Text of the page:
Bodybuilder, what does that mean? Do you need to step on stage to be one? Does it matter?
To me it did. I’ve wanted to do a bodybuilding show for the last 10 years. I can remember going into the gym psyched to hit the weights time and time again only to flex without seeing much definition in the mirror. It was now or never, I thought, as January 2016 approached.
I typically fluctuate between 178 and 185lbs. I don’t always track my weight, but I have to keep an eye on it. I’m a little prone to over-indulge on delicious food and craft beer. This can result in me creeping up in weight over time, especially holidays.
I decided in Fall of 2015 to try my first “lean bulk”. I started in October at 182lbs then slowly worked my way up. My goal was to put on quality muscle mass without too much fat. I didn’t track my macros, instead I used my best judgement. I worked my ass off in the gym. I hit PRs in bench, squat and dead with a combined increase of 110lbs. However, I found myself a little too fluffy. I found that my lean bulk had turned into a rather dirty one.
January 1st of 2016
I started a modest diet to get back down to my normal body weight before my bodybuilding prep. I also wanted to track my body very closely, so I scheduled a DEXA scan at one of the local doctor’s office. It was $45, so it was well worth it. Here are the results:
As I looked at my results I was shocked. I had creeped up to 23.3% body fat. Granted, DEXAs are known to show a bit higher % body fat than other measurements. Looking at the image on the right you can see where my fat was stored. Mainly in the mid-section / hips. I blame it on the cookies.
By the end of the month I was down to 183lbs. I started looking for online bodybuilding coaches because I knew I couldn’t complete the journey alone. I soon found the coaching team that best fit me, which was the 3DMJ team. I needed someone to show me the ropes. I was assigned coach Jeff Alberts, who has been competing for ~30 years. Little did I know he was the perfect coach for me.
We dove right in. I knew it was going to be slow, but I had no idea it would take us almost 30 weeks to prep for my first show. The goal was to keep as much muscle mass as possible while dieting. That meant going at a snail’s pace for weight loss. You can see the body weight graph from February to August on the right. I started at ~183lbs and ended weighing 157lbs a few days before my first show. The average loss was about 1.2lbs/week - I no longer fit in any of my clothes.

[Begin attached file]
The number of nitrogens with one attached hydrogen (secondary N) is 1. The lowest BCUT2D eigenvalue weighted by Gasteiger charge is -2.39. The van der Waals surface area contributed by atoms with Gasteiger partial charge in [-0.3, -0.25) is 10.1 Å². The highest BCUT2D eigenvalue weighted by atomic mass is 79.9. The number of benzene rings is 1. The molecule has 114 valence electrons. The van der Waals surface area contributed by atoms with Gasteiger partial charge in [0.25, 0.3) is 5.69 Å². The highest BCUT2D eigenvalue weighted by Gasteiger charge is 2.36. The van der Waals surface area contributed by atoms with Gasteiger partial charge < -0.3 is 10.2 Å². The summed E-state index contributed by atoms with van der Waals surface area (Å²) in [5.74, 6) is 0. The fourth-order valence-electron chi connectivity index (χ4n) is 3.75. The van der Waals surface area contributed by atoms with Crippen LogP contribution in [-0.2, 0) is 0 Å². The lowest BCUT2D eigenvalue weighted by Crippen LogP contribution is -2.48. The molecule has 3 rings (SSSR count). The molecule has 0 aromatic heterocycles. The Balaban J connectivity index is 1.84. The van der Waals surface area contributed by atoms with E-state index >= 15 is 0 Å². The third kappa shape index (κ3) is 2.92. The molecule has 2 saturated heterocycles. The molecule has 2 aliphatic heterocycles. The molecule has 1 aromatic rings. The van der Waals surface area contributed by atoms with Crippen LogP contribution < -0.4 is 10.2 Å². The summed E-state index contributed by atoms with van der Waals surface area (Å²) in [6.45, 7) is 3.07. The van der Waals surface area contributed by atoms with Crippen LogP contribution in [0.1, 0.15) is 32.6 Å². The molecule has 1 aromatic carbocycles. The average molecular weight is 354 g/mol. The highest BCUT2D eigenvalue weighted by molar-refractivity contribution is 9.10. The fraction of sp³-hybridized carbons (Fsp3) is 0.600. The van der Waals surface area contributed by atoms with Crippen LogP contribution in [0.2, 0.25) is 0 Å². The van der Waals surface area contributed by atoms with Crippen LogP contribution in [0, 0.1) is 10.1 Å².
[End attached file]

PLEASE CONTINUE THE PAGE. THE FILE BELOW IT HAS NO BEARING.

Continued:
I went back for another DEXA a few days before my first show. I wasn’t as lean as I wanted to be, but it was the last chance I would have before I moved to a new city. I tried to keep everything consistent between the first and second scan – water intake, food, time of day, etc. If you look at the prep pictures you can tell I lost fat. That was the main goal. If you talk to most coaches they’ll tell you that fat loss will come with muscle loss. Again, this makes sense because I was in a caloric deficit for 7 months. I consistently trained five days per week so I was hoping I could hold onto my beloved muscle.
I lost ~15kg (33lbs) of fat. I also gained 3.2kg (7lbs) of lean tissue. My jaw dropped when I saw it. Even if we account for the DEXA error rate (+/- 5%), I still ended up gaining lean mass.
I wasn’t on some insane workout program because I didn’t have the energy for it. My focus was on dieting. I think the increase in lean mass was due to the consistency of training. Although I’m no newbie, I’ve been working out for the past decade. I even train people online and in person. However, this was 7 months straight of workouts/nutrition, carefully planned and monitored. The accountability from my coach definitely helped. I encourage everyone to have a fitness coach, even those who are personal trainers.
As the competition day approached I was nervous as hell. I had no idea how it would go. The night before my show I forgot to set my alarm. Luckily, I woke up at 6:30am anyway. This was slightly behind my first scheduled meal. I scarfed it down then proceeded to get everything else ready. I thought I looked decent, but once I applied the dream tan everything started to come together.
I headed over to the athlete meeting. It was now 9:30am, still some time before prejudge at 11am. I continued eating, prepping and reapplied my tan.
My first class was the “debut” class. Only people who were first time competitors could enter. I felt flat at this point. I ended up winning the class, but during my time on stage I wasn’t comfortable. Posing was much harder than I anticipated. It takes a lot of concentration to activate multiple muscles in certain position (i.e. rear lat spread = calf, glutes, hamstring, back, biceps activation simultaneously). It was very difficult to smile and flex at the same time! My stage presence suffered.
My next class was ~90 minutes later: middleweight bodybuilding (156-172lbs). By this time, I wasn’t nervous. I had slowly filled out during the day. However, this class was much larger. I was up against several bodybuilders who had competed before. They made us pose for about ~10 minutes, by which point everyone was soaked in sweat and shaking. As I walked off stage I already knew I could improve. I didn’t care where I placed. I had completed the experience. I was now a bodybuilder.
My next show will be October 1, 2016 – check back for an update!
Questions? Email me firstname.lastname@example.org for more info.
Brandon Roberts is a strength and physique scientist. He has a PhD in muscle biology as well as a Master's in human performance, both from the University of Florida. He works with athletes of all ages and backgrounds using an evidence-based approach.
He has published multiple articles in relation to muscle wasting during diseases. His research focus is on the molecular mechanisms of muscle growth and loss. He also writes for websites such as STACK, Muscle & Strength, TrainHeroic, and Strengtheory.